ROADS will continue to be closed by floods in Huntingdonshire, because remedial work is unaffordable. Floodwater has made the A1123 impassable at Earith for several days and also closed the Great Ouse bridges by the former Samuel Jones mill at Little Paxt

ROADS will continue to be closed by floods in Huntingdonshire, because remedial work is unaffordable.

Floodwater has made the A1123 impassable at Earith for several days and also closed the Great Ouse bridges by the former Samuel Jones mill at Little Paxton and Low Road between St Ives and Fenstanton.

But there is no prospect of the road surface being raised above normal flood levels to keep any of them open, Cambridgeshire County Council said yesterday (Tuesday).

The council believes engineering work to raise the road at Earith, which was still closed yesterday as The Hunts Post went to press, and at Little Paxton would probably cost at least £5million for each project.

Phillip Crack, CCC's head of major transport infrastructure delivery, said: "By the nature of our geography, some parts of Cambridgeshire are subject to flooding when there is significant rain or snow. While we do all we can to keep roads open, there are some times when, for the safety of road users, routes have to be closed.

"There are currently no plans to raise the height of the roads around Earith, Low Road or the bridges in Little Paxton for, while there have been proposals in the past, each would cost several million pounds to complete.

"Unfortunately we simply do not have the funds to pay for such schemes within our budget - major proposals like this require funding from a regional pot which is extremely competitive."

Little Paxton resident Martin Pittaway, pictured at Paxton Mill, said: "Since 1986, residing in Little Paxton, working in St. Neots, there hasn't been a year go by when the bridges at the Samuel Jones mill have not flooded. And every year the local councillor complains, the residents of Little Paxton complain, St Neots residents wanting access to the A1 north complain, and yet still nothing gets done.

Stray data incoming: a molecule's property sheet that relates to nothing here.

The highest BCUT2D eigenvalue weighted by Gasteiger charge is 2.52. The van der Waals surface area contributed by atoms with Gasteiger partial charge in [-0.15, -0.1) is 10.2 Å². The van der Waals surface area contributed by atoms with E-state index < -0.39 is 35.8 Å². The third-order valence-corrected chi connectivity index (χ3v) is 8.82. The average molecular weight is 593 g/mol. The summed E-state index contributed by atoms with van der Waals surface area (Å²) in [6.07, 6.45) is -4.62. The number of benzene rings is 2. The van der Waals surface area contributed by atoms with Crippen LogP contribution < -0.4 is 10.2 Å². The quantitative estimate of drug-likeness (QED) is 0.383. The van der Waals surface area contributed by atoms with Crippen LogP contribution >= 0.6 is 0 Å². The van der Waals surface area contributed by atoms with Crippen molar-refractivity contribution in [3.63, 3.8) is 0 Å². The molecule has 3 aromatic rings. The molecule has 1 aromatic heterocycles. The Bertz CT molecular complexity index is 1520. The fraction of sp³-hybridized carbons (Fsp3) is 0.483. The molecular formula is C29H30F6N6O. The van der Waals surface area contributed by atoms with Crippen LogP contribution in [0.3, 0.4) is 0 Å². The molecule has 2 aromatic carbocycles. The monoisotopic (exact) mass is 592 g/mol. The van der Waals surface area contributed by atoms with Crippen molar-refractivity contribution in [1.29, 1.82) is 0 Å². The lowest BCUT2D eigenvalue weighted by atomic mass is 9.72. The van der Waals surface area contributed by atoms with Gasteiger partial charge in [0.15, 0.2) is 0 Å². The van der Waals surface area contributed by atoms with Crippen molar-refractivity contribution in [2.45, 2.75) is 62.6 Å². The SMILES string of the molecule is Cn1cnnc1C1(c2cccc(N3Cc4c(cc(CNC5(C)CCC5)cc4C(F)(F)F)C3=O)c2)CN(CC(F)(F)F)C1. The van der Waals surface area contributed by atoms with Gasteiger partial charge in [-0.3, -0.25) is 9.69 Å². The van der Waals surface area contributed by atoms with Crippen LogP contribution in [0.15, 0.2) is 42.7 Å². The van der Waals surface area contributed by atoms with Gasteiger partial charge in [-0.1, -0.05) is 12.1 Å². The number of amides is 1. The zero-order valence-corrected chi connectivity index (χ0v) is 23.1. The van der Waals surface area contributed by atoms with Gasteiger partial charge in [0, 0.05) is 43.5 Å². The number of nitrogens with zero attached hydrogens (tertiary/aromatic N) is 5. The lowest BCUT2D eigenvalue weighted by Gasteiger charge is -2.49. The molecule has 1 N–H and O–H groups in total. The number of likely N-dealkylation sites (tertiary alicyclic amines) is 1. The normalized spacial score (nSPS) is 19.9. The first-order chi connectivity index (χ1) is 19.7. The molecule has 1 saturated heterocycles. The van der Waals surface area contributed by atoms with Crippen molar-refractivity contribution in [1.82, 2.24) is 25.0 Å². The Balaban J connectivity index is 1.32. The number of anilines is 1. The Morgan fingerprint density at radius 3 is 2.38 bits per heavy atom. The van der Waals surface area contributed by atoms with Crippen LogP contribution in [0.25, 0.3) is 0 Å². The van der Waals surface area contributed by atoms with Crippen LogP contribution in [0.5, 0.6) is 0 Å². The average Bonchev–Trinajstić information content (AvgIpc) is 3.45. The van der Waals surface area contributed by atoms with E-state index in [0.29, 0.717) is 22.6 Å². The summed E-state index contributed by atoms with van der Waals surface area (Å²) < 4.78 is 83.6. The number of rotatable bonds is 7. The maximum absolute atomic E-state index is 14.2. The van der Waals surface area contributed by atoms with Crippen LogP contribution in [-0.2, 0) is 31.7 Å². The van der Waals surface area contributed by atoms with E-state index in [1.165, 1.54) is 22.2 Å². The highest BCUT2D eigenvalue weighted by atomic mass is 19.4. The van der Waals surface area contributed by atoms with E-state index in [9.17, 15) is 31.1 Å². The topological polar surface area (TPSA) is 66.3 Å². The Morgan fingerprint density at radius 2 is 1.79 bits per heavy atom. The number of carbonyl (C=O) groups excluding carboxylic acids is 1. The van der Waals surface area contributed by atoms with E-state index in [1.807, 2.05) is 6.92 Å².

"The man-hours that are wasted are incalculable. St Neots becomes gridlocked trying to cope with the cars from the Eatons as well as Little Paxton, all trying to get over the river bridge.

"How many more years before something gets done? Now it affects the residents of the Island development and soon the Mill development residents.

"And then of course, with so much water power on hand, you would think we could at least harness that power by building a hydro-electric generator at the bridges instead of some silly wind farm eyesore. At least the income would pay for the work needed to resolve this annual situation."

Mr Pittaway's patience was further strained on Thursday when he was handed a ticket by police for ignoring a "road closed" sign, even though the ground clearance on his car was sufficient to negotiate the floodwater safely.

The signs were not removed until Monday, even though the road had been dry for the previous two days, he said.